1. The TV Wheel – As I’ve said before, I’m something of a Mystery Science Theater 3000 fanatic. I first caught on to the show in 1991. I was 13, and MST3k had everything I wanted – witty jokes, old movies (some not too terribly old), and a kids-show vibe that came out during the host segments, with Joel Hodgson’s puppets and prop-comedy. The jokes were smarter than I was, and I actually learned a lot from repeated viewings and sometimes research on specific lines. Even the letters from viewers at the end of the show were great, and gave the show a real “local-access” feel. I was sad when Joel left the show in 1995 to pursue other interests, and gave Mike, the new host, a pretty hard time when he took over. I mean, not directly; I didn’t write hateful letters to him or anything, I just caught myself refusing to laugh when it was a Mike joke. I got over that quickly enough, and now I’m kind of torn on who I like more as the host – they’re both fantastic.
Anyway, back to Joel’s “other interests”. In 1995, Joel developed a pilot concept for HBO called The TV Wheel. I was in high school at that point, one of my big interests of study being television production, and The TV Wheel came along at exactly the right time. The concept was amazingly simple and analog in a world where television was turning more and more to digital tricks; the show was one long take, the camera set in a fixed position in the center of a wheel. The wheel had sets on it, in wedges that resembled pie pieces. The actors would play their sketches on a wedge in real time, live, and they’d finish (successfully or unsuccessfully) and the wheel would turn and the next scene would unfold. The concept relied heavily at points on the use of forced perspective, with a toaster in the foreground seeming like a monolithic structure and humans in the background, affected by the enormous toast spat out, to use one example.
I loved it. I absolutely loved it.
The pilot aired on HBO, and I didn’t get HBO, so I had to watch it on Comedy Central, who aired the pilot commercial-free the one time I saw it. There were hits in it and there were misses in it, but what I saw as a 16 year old kid was a concept that I had never even thought could be a thing. I adored it and at the time I was so happy and excited for Joel, who had pulled one great idea off and was now moving on to another.
Well, the pilot never got picked up, and the TV Wheel project died in the water after its initial airings. It’s a shame, really. To me, it’s easily the most creative television idea of the 1990s, and perhaps that was its downfall. I found a VHS copy of the Comedy Central premiere (which has a great 30 minute intro by Joel explaining the concept, rife with puppets and a puppet uprising), and a video file that has graced my weekly MST nights with my friends, but every time I watch it I get a little sad that there’s not more. Joel has moved on, doing great things now with several other MST3k alums on Cinematic Titanic. Maybe I should move on, too.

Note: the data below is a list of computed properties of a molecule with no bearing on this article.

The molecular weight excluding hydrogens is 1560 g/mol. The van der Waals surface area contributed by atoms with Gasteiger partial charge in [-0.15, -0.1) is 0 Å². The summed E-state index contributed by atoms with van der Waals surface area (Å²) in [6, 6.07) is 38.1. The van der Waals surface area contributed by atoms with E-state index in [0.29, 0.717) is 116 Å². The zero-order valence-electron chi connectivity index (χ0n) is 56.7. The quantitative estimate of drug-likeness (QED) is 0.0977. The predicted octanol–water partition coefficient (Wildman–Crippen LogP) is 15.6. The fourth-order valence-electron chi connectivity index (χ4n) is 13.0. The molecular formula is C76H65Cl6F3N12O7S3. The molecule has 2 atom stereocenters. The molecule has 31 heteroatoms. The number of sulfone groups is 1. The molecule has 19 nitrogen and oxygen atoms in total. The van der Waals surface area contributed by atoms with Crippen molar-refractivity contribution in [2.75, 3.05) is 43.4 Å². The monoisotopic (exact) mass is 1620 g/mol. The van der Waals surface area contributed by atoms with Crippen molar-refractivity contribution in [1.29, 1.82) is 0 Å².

But there’s still the memories. Badassdigest’s got a better write-up on this phenomenon than I could provide, and seeing that post this week inspired me to pay my own homage. It really is one of those moments in time that, if you catch it, stays with you forever, and for that I’m grateful.
There’s videos on YouTube, and you can get the idea pretty clearly from those videos. But is it too much to ask for an official release?
2. Winsor McCay – Some of my favorite comics of all time were drawn by Winsor McCay. Little Nemo is astounding in its full-page form, transcending conventional comic-strip expectations and providing whole, complete works of art on a regular basis. Nemo’s story is fantastic too, and continually inspires me with its relevance despite the shackles of being forced to create an ongoing story for regular publication. Heck, even the NES game is great. What I didn’t know about McCay was that he designed a World War I poster urging Americans to buy Liberty Bonds. This thing is incredible:
Look at this thing! The swords! The threat! The clouds! The headband! Gah!
3. Orbital with Stephen Hawking – So, this happened: Orbital played the Opening Ceremonies of the Paralympics in London. Not only that, they had Stephen Hawking on stage with them providing an intro, which turned out to be his own sample! This video is pretty inspiring:
Orbital’s been one of my favorite bands for a long time, and I’ll finally get to see them this year at Moogfest! Cross one more thing off of the bucket list.
4. The Adventures of Super Mario Bros 3 – I can’t believe I’d never seen this before. As a kid, I was completely on board with Captain N, the Game Master, which incorporated a lot of Nintendo properties into a stew that made everything in it mostly irrelevant, but this!
Goofy title aside, the fact that someone would capitalize on Mario 3 above all other Mario canon, astounds me. And there’s a level of polish to it! Check it out:
I don’t know why this gets me so much – Mario and Luigi reading a scrapbook of their adventures, referred to amongst themselves as “Super Mario Bros 3”. I don’t know!
5. Kelly and Dylan – So apparently Jennie Garth and Luke Perry are an item now. Again. And they reunited over an Old Navy commercial where they reprised their old 90210 roles. To me, this is awesome. This is how things should work. Although, she should have hung in there with Brandon. He’s the better fit.